Communication services giant launches new app to improve access for the deaf community
BT has launched a new app that helps people with hearing difficulties communicate over the phone called Relay UK, a rebrand of its Next Generation Text Service.
Aiming to provide improved customer experience and including new functionality, the Ofcom-regulated service translates text to speech and vice versa with the help of a specially trained Relay Assistant based in one of BT’s contact centres around the country.
Users can connect to a call by selecting one of three options: Type & Read, Speak & Read, or Type & Hear.
The release of the Relay UK app follows research commissioned by BT alongside the UK Council on Deafness that revealed large numbers of people with hearing loss struggle with phone calls and need to ask friends or family for help.
According to the poll of 129 nationally representative UK adults who are deaf or hard of hearing, only one in 20 noted being able to complete tasks over the phone, leaving 70 percent of the deaf community (8.4 million) to ask friends or family members for help with basic calls.
In addition, the research found that the calling experience for day-to-day tasks such as booking appointments (90 percent), paying bills (53 percent) or purchasing products and services (53 percent) was poor, with vital services such as healthcare and banking were inaccessible for a quarter of the deaf community.
“There are currently 12 million people in the UK who experience hearing loss and using the telephone remains a big barrier for them to communicate with friends and family, at work, with health care providers, banks and other services,” commented Jesal Vishnuram, Technology Manager at Action on Hearing Loss.
“Relay UK provides a vital text relay service to help people communicate by phone with the use of a text relay assistant in real-time. This service can be pivotal in keeping people with hearing loss and deafness in employment, access healthcare including emergency services and other services as well as help keep them in touch with friends and family.”
The biggest barrier to a successful call was frontline staff who are not trained or are inexperienced at taking calls from deaf customers, suggested the BT study, whilst the use of automated transfer services that were inaudible and a lack of available technology to handle calls were also identified as being problematic for the deaf community.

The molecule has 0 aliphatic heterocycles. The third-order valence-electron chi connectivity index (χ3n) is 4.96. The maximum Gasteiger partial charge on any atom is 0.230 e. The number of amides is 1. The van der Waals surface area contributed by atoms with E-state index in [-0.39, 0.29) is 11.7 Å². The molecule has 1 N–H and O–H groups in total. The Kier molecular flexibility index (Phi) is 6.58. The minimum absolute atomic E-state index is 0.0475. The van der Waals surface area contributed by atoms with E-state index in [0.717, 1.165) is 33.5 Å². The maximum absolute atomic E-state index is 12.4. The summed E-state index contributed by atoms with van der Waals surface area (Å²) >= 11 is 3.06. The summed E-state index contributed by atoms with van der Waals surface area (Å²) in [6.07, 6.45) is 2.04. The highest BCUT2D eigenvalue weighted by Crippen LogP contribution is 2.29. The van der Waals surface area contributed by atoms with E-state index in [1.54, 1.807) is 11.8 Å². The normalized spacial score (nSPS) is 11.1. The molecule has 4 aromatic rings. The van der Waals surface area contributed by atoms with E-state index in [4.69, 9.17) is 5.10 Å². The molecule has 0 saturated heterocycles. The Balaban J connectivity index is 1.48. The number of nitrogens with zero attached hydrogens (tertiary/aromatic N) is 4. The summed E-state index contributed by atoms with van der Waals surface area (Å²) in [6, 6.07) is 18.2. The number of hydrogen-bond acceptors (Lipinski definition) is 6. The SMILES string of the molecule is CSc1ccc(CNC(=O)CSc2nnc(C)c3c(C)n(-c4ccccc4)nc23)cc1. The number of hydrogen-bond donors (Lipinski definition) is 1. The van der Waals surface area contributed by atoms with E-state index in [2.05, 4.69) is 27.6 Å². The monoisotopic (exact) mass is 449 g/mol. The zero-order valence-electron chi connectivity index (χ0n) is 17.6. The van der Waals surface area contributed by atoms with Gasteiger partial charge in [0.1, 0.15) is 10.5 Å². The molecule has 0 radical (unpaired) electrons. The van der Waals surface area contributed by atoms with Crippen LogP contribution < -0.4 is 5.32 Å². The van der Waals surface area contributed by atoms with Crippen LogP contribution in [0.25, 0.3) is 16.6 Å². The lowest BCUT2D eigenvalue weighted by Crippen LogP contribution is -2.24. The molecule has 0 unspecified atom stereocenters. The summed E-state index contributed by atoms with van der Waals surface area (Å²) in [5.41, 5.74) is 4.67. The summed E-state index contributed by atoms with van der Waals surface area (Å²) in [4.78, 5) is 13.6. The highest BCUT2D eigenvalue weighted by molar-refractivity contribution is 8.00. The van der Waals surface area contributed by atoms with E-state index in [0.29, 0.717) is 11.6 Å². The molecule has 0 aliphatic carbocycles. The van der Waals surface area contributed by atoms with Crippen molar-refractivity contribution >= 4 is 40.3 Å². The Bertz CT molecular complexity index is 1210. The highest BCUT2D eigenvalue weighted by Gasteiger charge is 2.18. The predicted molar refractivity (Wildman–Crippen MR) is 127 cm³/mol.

Katherine Ainley, MD of BT Ventures, said: “We are urging businesses to alert frontline staff to the service and download our helpful Relay UK Business Toolkit, which includes educational content about the service – and what to expect when taking a call from one of our Relay Assistants. We hope that by downloading the toolkit, businesses will be able to provide a seamless call experience for their deaf customers.”
Free to use and available now, the Relay UK app is available to BT mobile customers throughout the UK.https://thiis.co.uk/communication-services-giant-launches-new-app-to-improve-access-for-the-deaf-community/https://i2.wp.com/thiis.co.uk/wp-content/uploads/2019/12/Relay-UK.jpg?fit=900%2C599&ssl=1https://i2.wp.com/thiis.co.uk/wp-content/uploads/2019/12/Relay-UK.jpg?resize=150%2C150&ssl=1NewsroomSupplier NewsTrade NewsAction on Hearing Loss,BT,BT Next Generation Text Service,deaf community,hearing impairments,Relay UK,UK Council on DeafnessBT has launched a new app that helps people with hearing difficulties communicate over the phone called Relay UK, a rebrand of its Next Generation Text Service. Aiming to provide improved customer experience and including new functionality, the Ofcom-regulated service translates text to speech and vice versa with the help...Sarah SarsbySarah Sarsbysarah@thiis.co.ukAdministratorTHIIS Magazine